Sales has traditionally been viewed as an intuition-driven profession.
In recent years, however, sales data and technology has changed the way that sales teams think and feel and has become a welcome companion sitting alongside sales EQ to predict responses of prospects and assist sales teams.
Gut feelings are always going to be valuable to inform the sales approach but across thousands of customer interactions every year per sales rep, data can instantly spot patterns and help empower better decisions and outcomes.
Data-driven sales is the art of using data to make smarter decisions and supports the effort of continuously optimizing through analytical insights.
Data-driven sales helps salespeople understand which activities, or habits, bring them success and which are preventing them from hitting their targets.
How is data valuable in the sales process?
Addresses revised buyer expectations
Power in the sales conversation has been shifting away from sellers toward buyers with so much information available online and in person meetings at an all time low.
Buyers have lower dependency and higher expectations from sellers as a result and expect value from each interaction. Tracking data on how buyers respond to various messaging approaches helps to centralize team strategy around a sales playbook based on results.
They expect sales reps to understand buyer preferences and focus on helping buyers achieve their goals rather than making a quick sale.
Responding to these heightened expectations requires analytics, which can help make sales more personalized, targeted and relevant.
Informs sales messaging
By applying data science to sales, companies and salespeople understand what to focus on when and with what kind of tone and supporting materials in their messaging.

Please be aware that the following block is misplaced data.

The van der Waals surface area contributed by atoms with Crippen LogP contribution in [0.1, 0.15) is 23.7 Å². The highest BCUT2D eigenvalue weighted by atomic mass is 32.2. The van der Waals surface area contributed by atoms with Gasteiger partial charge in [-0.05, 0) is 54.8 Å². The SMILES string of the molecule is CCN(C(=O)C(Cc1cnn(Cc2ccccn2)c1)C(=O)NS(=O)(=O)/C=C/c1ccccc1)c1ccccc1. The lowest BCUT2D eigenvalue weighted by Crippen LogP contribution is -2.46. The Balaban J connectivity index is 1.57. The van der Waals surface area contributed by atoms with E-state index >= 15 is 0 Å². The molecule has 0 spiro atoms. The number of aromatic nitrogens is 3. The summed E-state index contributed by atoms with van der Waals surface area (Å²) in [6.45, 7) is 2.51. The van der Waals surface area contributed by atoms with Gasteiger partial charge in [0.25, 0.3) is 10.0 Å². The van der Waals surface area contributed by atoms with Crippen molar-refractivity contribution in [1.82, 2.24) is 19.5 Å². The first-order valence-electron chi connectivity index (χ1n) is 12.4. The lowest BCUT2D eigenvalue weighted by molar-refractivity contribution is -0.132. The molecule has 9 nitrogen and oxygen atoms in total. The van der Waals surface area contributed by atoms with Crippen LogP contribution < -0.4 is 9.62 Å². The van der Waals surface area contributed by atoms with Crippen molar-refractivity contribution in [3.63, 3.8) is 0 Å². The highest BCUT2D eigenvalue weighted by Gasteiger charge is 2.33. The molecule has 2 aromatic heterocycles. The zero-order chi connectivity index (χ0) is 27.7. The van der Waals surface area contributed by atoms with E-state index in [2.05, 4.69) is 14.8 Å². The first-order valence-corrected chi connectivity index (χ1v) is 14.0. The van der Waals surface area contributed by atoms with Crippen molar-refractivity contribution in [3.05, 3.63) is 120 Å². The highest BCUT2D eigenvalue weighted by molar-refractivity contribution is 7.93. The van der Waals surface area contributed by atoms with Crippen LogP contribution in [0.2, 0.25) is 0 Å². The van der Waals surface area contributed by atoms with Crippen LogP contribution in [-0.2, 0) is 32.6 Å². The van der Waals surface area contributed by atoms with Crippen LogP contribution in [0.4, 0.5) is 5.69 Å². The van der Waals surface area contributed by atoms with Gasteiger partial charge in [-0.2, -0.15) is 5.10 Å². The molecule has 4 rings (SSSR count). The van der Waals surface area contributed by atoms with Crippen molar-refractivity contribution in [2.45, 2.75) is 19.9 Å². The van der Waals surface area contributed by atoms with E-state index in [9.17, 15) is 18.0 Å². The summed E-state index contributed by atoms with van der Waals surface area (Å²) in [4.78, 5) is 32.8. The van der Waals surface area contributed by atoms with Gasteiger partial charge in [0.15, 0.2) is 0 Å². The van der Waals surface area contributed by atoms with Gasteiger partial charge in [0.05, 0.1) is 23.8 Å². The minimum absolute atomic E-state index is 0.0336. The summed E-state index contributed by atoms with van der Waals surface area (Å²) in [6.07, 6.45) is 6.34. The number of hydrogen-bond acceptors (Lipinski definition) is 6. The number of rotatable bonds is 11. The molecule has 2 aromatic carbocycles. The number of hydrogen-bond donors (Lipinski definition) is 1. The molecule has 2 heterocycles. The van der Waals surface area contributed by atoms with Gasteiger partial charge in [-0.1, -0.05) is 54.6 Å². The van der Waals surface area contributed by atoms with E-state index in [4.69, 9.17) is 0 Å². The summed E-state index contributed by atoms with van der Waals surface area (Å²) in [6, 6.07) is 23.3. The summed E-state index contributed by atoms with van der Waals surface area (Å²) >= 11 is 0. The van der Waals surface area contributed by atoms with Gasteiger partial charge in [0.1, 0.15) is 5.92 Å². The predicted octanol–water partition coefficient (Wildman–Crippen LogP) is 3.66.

Content analytics solutions allow sales teams to understand what types of content assets are most appropriate for engaging customers and propelling the sales conversation forward at each step of the customer journey.
They give clarity on what is engaging for prospects and how they react. This is a good indicator of what they actually care about—something that will help the sales team by giving it more insights about prospects’ actions. This data can empower members of the sales team to have more thoughtful and productive conversations and drive the process forward.
Generates productivity efficiency
A data-driven sales strategy leverages the data and information being collected across the team during every sales interaction to help generate more effective sales messaging, better anticipate the needs of customers, and create repeatable success with prospects.
Data-driven sales is a sales approach that involves collecting and using specific metrics to inform all sales decisions, from lead prospecting to people management to churn reduction and pricing.
Using sales data can help AEs become more productive and improve performance.
It can also save them precious time and energy pursuing customers who aren’t a good fit or are not interested and focus on the deals that are more likely to close.
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Promotes evidence based learning culture
It is far easier to encourage other team members to follow a similar strategy if there is clear evidence of its impact.
A data driven sales team is constantly sharing best practices with one another and making the recommendations easily accessible especially in the WFH and hybrid selling environments of today.
Sales data tools should seamlessly connect with the CRM to check the impact on deal progression.
A data-driven sales team should follow a distinct sales process and playbook — a repeatable set of actions to close a new customer.
A sales data process allows you to see instantly which parts of your sales approach are working and which parts aren’t.
When making changes or updates to sales process usually the key is to do it slowly and with transparency across the team. This allows the team to get used to the change and to clearly see if that change is benefitting or hurting the overall sales process.
But by bringing in data and analytics the process can be fast forwarded and create a more dynamic streamlined organization.
Indeed incorporating data and analytics into the sales process takes the guesswork out of sales.
The companies using an array of tools to analyze sales data at scale are likely to see the biggest benefits of this trend.